Meats

Milk Braised Pork - Maiale al Latte

Milk Braised Pork – Maiale al Latte

 

Maiale al Latte is a traditional northern Italian dish that has been passed on for generations by everyone’s Nonna (grandmother), and where their collective cookery savvy is all gloriously revealed. By slowly braising the pork in milk, not only is the meat tenderized, but the milk is transformed into a beguiling lemony caramelized sauce that defies everything you thought you knew about sauces. This is truly Italian comfort food at its very best!

The dish originates from the Emilia Romagna region of northern Italy that is considered by Italians to be where you will find the best food in all of Italy. The region’s products are a testament to its reputation and known the world over including, Balsamic vinegar from Medona and Reggio Emalia, cured hams from Parma, and of course Parmigiano Reggiano.

This all came to mind while reading a New York Times article The Secrets of Jamie Oliver’s Chicken in Milk by Sam Sifton. Jamie Oliver’s recipe was inspired by a Maiale al Latte that he tasted while on a trip to Tuscany. His Chicken in milk recipe, published in his cookbook Happy Days with the Naked Chef in 2002, went viral and has since inspired home cooks around the globe.

Maiale al Lette is simple in concept, relatively easy to prepare, although a little time consuming, but well worth the effort. I have to say this is a recipe that is down right exciting to cook as the dish transitions into unfamiliar territory as it braises.

This is a dish that you are unlikely to find on any restaurant menu anywhere unless you happen to be traveling through the northern Italian countryside.  This is,  in Jamie Oliver’s own words, “a slightly odd but really fantastic combination that must be tried”.

 

Maiale al Latte   serves 6

  • 5 pounds/2 kilo pork loin with some fat attached, shoulder, or rib roast (ribs removed)
  • flaked sea salt and freshly ground black pepper
  • 2 tablespoons olive oil
  • 1 tablespoon butter
  • 1 large onion, peeled and finely diced
  • 12 garlic cloves with skin on
  • a handful of fresh young sage leaves (20-30)
  • 2 ½ liters/2.6 quarts whole milk, heated to a near boil
  • zest of 2 lemons cut into long strips with a vegetable peeler
  • a small knob of nutmeg or ½ teaspoon grated

In the recipe that follows I have started the braising on the stove top and finished the braising in the oven. However, braising entirely on the stove top at a gentle simmer will essentially produce nearly the same results less a  crusty finish on the top of the pork.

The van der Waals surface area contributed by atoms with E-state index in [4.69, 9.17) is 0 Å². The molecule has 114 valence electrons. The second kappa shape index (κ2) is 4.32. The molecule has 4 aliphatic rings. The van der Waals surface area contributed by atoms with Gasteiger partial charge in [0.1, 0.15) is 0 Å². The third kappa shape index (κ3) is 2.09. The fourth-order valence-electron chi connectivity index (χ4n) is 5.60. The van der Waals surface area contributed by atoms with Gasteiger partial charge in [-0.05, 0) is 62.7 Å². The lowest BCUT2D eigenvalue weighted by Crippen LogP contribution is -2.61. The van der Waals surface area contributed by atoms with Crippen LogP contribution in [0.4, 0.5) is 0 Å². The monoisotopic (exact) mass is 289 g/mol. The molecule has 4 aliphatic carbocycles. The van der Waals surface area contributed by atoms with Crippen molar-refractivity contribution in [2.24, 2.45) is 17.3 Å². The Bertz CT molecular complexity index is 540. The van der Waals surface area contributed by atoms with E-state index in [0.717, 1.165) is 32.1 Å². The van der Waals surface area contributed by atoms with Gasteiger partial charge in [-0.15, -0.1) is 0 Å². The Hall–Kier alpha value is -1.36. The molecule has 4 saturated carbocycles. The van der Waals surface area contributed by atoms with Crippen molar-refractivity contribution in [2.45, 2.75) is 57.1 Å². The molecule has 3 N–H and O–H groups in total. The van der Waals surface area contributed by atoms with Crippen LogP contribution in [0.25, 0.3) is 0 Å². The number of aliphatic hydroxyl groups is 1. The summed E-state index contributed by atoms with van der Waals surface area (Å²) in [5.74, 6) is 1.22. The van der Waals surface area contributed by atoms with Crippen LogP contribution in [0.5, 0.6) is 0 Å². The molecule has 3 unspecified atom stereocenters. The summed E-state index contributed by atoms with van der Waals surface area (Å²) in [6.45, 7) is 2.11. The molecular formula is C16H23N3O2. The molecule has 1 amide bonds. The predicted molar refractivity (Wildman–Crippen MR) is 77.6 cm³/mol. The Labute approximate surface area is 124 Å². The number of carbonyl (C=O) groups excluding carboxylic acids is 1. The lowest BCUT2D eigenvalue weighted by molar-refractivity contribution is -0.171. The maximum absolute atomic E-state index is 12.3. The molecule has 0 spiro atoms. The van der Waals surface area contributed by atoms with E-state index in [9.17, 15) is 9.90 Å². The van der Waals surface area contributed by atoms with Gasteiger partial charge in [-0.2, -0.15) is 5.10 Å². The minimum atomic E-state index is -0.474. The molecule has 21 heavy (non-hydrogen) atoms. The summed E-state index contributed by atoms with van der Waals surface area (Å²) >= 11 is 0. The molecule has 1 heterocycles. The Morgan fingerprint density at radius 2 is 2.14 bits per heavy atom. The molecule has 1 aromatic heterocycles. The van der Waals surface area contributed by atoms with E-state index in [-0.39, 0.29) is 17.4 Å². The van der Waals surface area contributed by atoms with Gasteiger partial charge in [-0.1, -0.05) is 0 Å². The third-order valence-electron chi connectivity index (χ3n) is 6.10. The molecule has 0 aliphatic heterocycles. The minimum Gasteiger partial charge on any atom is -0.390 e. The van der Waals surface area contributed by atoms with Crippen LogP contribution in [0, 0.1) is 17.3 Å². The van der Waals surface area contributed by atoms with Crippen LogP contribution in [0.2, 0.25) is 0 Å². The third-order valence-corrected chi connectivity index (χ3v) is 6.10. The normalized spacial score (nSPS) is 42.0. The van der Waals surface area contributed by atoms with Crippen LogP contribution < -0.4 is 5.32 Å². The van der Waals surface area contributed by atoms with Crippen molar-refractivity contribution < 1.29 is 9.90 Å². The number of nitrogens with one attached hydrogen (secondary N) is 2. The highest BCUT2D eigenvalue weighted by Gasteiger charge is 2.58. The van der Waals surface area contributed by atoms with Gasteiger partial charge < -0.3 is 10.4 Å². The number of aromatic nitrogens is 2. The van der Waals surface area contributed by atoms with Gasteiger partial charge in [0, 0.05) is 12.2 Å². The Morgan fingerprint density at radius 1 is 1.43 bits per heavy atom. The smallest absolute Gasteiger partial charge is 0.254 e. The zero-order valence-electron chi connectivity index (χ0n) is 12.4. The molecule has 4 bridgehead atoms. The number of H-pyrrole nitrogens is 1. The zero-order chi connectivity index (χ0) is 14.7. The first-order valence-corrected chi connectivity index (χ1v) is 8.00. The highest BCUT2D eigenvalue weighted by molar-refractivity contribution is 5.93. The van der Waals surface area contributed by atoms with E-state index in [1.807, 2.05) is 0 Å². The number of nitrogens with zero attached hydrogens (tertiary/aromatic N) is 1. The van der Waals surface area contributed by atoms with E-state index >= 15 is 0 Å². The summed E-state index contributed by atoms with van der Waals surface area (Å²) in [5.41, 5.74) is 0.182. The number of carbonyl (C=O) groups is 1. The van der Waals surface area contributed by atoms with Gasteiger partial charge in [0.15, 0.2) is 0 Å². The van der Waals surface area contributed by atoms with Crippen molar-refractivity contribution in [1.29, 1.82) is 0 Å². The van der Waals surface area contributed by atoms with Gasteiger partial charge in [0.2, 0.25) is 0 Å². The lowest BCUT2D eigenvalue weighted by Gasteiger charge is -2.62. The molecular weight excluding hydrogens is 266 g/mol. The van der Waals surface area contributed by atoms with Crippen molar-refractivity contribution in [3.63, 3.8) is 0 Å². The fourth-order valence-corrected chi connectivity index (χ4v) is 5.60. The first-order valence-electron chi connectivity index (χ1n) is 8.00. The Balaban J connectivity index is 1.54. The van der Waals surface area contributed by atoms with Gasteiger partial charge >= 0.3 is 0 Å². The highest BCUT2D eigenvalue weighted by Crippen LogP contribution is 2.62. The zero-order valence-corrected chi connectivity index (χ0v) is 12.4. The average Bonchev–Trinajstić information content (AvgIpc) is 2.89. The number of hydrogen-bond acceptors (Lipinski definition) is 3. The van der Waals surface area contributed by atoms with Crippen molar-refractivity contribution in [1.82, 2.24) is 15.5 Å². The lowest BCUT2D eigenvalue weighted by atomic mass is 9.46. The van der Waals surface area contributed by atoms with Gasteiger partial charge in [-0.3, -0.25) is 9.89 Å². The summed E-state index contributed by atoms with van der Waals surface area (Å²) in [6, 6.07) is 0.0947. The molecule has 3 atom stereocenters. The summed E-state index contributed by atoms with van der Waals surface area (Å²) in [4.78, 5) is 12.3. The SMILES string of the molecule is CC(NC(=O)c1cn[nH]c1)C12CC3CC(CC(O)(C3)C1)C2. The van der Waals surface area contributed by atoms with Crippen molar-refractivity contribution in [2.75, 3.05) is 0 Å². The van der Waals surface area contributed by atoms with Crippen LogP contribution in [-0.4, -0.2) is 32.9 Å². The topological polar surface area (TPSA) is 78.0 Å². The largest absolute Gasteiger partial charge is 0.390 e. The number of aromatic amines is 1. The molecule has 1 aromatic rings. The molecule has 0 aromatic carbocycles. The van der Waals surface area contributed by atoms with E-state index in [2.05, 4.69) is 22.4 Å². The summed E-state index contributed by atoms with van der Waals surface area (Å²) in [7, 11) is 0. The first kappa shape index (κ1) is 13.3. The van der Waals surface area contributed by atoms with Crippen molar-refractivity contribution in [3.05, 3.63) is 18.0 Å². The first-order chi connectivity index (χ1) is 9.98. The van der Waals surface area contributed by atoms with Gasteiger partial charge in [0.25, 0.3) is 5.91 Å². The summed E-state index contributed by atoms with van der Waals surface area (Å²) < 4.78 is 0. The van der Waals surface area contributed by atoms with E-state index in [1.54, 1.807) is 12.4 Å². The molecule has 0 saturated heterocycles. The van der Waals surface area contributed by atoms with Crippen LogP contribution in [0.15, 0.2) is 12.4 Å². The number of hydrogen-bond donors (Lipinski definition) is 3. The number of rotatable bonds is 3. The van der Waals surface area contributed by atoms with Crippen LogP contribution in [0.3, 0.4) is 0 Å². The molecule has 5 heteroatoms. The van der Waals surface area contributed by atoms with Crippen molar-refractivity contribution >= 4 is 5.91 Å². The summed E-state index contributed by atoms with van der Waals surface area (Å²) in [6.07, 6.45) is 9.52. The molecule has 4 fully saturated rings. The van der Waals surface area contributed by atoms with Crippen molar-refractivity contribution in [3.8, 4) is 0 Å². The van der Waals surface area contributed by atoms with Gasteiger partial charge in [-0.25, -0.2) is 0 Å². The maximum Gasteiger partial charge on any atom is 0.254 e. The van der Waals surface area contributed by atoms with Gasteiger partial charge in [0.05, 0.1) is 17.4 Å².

Equipment: cast iron Dutch oven or heavy bottomed casserole dish with lid

Bring the pork to room temperature. Season generously with salt and pepper on all sides.

Place the casserole on the stove top over medium high heat. When hot add the olive oil. When the oil is hot add the butter and stir until the butter is melted. Promptly add the pork and sear until nicely browned on all sides; about 2 ½ minutes per side. Transfer the seared pork to a plate.

Pour all but 2 tablespoons of the fat out of the casserole and discard. Don’t worry about the brown bits sticking to the bottom of the casserole. They will add a nice caramel flavor to the dish as it cooks.

Preheat the oven to 350f/180c

Return the casserole to the stove top set over medium low heat. Add the onions and cook until the onions are soft and translucent, about 6 minutes. Then add the garlic cloves and about a third of the sage leaves. Saute for several minutes until the garlic begins to color and the sage is wilted and dark green.

Move the onion mixture to the sides of the casserole and place the seared pork in the center. Then add enough hot milk to come about 2/3 of the way up the sides of the pork. Turn the heat up to medium and once the milk is boiling lower the heat to a simmer. Add the nutmeg, lemon zest, and the remaining sage leaves and simmer for 30 minutes, stirring from time to time.

Then turn the pork over, give the sauce a stir, and transfer the casserole to the preheated oven. Partially cover the casserole and braise for 30 minutes.

Note: Braising times in the oven will vary depending on the cut of pork you are using. Pork loin will take about 1 hour braising time, while shoulder or rib roast will take up to 2 hours.

Remove the casserole from the oven, turn the pork once again, and give the sauce a stir. Add a little more hot milk if the sauce is looking rather depleted. Return to the oven and braise without the lid another 30 minutes.

Maiale al latte

Maiale al latte

Once again, remove the casserole from the oven and turn the pork over. You will notice the milk has reduced with a light caramel color, and the sauce may have started to curdle, looking like caramelized ricotta. This is what this sauce is supposed to do, so don’t be alarmed thinking things have all gone terribly wrong.

If using pork loin, at this point the pork will need about another 20 minutes in the oven. Add a little more hot milk if the caramelized sauce is looking a bit thick.

If you are using pork shoulder or rib roast you will have to repeat the turning process two more times and adding hot milk as needed at 30 minutes intervals.

Maiale al latte - Finished

Maiale al latte – Finished

Finishing:

When the pork is cooked to perfection remove the casserole from the oven and transfer the pork to a plate to rest.

Maiale al latte Sauce

Maiale al latte Sauce

Spoon off as much fat as you can from the surface of the sauce and discard.

Return the sauce to the stove top over medium low heat. If the sauce is a bit soupy reduce until the sauce holds together. Or, if the sauce is too dry stir a little hot milk into the sauce to loosen it up a bit.

Serving: